Four tenets of auteurism caused the greatest dispute:

  1. The director as the film’s author, which meant that attention should be focused on the director, and that a film should be explored as an essentially visual medium.
  2. Directorial careers, their total outputs, are more important that individual film made by them.
  3. Certain Hollywood directors, when subjected to such examination, are proven to be as cinematically interesting, as emotionally rich, and as philosophically complex as European directors of “art films.”
  4. Mise-en-scene became the single most important idea that Sarris contributed to American film criticism. Sarris defined mise-en-scene as all those variables of a movie that remain once the screenplay has been subtracted–camera placement, duration of shots, lighting, movement of actors–variables that should be placed under the director’s immediate personal control. Shifting the emphasis from the verbal to the visual, Sarris opened a new field of exploration in his insistence that mise-en-scene was a vital element of style and of meaning. He wrote: “The auteur critic is obsessed with the wholeness of art. He looks at a film as a whole, a director as a whole. The parts, however entertaining individually, must cohere meaningfully.” For Sarris, meaningful style “unifies the what and the how into a personal statement.” Hence, a good film is “unified by a central idea” in which the director’s personality triumphs.

On the occasion of auteurism’s 25th anniversary, Sarris corrected some misunderstandings. He claimed that, from the beginning, “auteurism was more pragmatic than Platonic,” and that, “all we young revisionist critics knew was that there were a great many good movies from the past in danger of being dumped in the dustbin of film history by an assortment of ‘realist’ and ‘Marxist’ historians.” Thus, “when we found a cluster of good movies linked by the same director, a hypothetical auteur was postulated, and the search began for an individual theme and style.”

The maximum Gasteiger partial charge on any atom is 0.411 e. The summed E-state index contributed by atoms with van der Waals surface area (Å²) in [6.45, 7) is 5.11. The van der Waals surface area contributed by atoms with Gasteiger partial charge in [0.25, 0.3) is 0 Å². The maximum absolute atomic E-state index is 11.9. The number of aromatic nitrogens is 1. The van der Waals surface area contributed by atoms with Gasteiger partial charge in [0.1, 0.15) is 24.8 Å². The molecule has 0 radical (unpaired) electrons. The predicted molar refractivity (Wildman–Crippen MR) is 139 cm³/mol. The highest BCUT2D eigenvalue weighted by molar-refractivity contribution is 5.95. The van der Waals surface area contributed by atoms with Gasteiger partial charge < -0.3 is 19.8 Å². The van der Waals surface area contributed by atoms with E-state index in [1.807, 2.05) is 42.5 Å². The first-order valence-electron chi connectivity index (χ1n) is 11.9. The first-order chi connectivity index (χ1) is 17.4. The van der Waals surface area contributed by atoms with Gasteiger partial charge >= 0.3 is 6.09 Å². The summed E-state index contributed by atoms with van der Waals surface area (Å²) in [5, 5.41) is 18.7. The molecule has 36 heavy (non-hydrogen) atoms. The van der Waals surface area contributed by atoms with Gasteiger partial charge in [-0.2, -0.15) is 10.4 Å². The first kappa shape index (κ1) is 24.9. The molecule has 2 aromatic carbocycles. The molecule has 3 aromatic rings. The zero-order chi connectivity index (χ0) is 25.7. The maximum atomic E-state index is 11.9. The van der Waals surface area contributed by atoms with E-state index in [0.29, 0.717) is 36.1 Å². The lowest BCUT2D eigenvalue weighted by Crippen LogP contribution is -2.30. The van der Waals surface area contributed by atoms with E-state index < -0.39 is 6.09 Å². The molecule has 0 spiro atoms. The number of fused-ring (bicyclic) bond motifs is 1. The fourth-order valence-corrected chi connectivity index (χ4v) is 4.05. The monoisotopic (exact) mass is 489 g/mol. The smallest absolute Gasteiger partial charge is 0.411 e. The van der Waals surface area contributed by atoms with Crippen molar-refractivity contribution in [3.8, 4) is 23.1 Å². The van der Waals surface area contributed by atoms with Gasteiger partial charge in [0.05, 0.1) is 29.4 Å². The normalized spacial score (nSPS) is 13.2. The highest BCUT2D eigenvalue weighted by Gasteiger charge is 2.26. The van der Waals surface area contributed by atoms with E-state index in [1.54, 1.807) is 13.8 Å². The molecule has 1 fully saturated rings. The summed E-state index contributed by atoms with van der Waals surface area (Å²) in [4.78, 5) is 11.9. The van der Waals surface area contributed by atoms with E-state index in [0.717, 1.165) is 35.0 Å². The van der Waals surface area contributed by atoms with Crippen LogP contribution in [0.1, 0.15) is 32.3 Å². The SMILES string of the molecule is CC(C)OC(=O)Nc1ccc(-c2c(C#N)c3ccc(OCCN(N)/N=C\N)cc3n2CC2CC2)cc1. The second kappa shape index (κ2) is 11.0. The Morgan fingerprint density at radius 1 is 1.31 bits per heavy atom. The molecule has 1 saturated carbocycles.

But critics need not make an “irrevocable choice” between cinema of directors, cinema of actors, cinema of genres, and cinema of social themes. “Ultimately, the auteur theory is not so much a theory as an attitude, a table of values that converts film history into directorial autobiography.” The auteurist’s work proceeds “bit by bit, thousands of films and thousands of conversations. Auteurism is truly a life’s work.”

Sarris’ point was that authorial studies have validity because (as in genres), it’s possible to discern a unity beneath the diversity of the work of a single director, regardless of the merits of the individual work.